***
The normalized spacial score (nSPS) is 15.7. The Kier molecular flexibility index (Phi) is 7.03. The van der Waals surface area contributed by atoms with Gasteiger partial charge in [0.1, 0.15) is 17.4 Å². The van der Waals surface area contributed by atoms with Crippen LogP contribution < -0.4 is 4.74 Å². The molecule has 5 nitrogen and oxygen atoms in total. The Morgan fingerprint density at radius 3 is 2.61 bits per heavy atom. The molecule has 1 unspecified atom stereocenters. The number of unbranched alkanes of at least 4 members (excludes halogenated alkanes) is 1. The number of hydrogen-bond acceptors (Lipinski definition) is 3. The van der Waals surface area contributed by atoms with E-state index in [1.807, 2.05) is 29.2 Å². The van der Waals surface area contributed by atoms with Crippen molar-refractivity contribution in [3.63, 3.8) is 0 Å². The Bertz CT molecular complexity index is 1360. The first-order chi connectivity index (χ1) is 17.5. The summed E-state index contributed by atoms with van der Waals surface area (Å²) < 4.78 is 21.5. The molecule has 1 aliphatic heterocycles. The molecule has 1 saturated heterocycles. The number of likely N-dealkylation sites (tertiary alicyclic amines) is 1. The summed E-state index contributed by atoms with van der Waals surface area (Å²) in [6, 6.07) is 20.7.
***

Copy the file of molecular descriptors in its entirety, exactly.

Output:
The normalized spacial score (nSPS) is 15.7. The Kier molecular flexibility index (Phi) is 7.03. The van der Waals surface area contributed by atoms with Gasteiger partial charge in [0.1, 0.15) is 17.4 Å². The van der Waals surface area contributed by atoms with Crippen LogP contribution < -0.4 is 4.74 Å². The molecule has 5 nitrogen and oxygen atoms in total. The Morgan fingerprint density at radius 3 is 2.61 bits per heavy atom. The molecule has 1 unspecified atom stereocenters. The number of unbranched alkanes of at least 4 members (excludes halogenated alkanes) is 1. The number of hydrogen-bond acceptors (Lipinski definition) is 3. The van der Waals surface area contributed by atoms with E-state index in [1.807, 2.05) is 29.2 Å². The van der Waals surface area contributed by atoms with Crippen molar-refractivity contribution in [3.63, 3.8) is 0 Å². The Bertz CT molecular complexity index is 1360. The first-order chi connectivity index (χ1) is 17.5. The summed E-state index contributed by atoms with van der Waals surface area (Å²) < 4.78 is 21.5. The molecule has 1 aliphatic heterocycles. The molecule has 1 saturated heterocycles. The number of likely N-dealkylation sites (tertiary alicyclic amines) is 1. The summed E-state index contributed by atoms with van der Waals surface area (Å²) in [6, 6.07) is 20.7.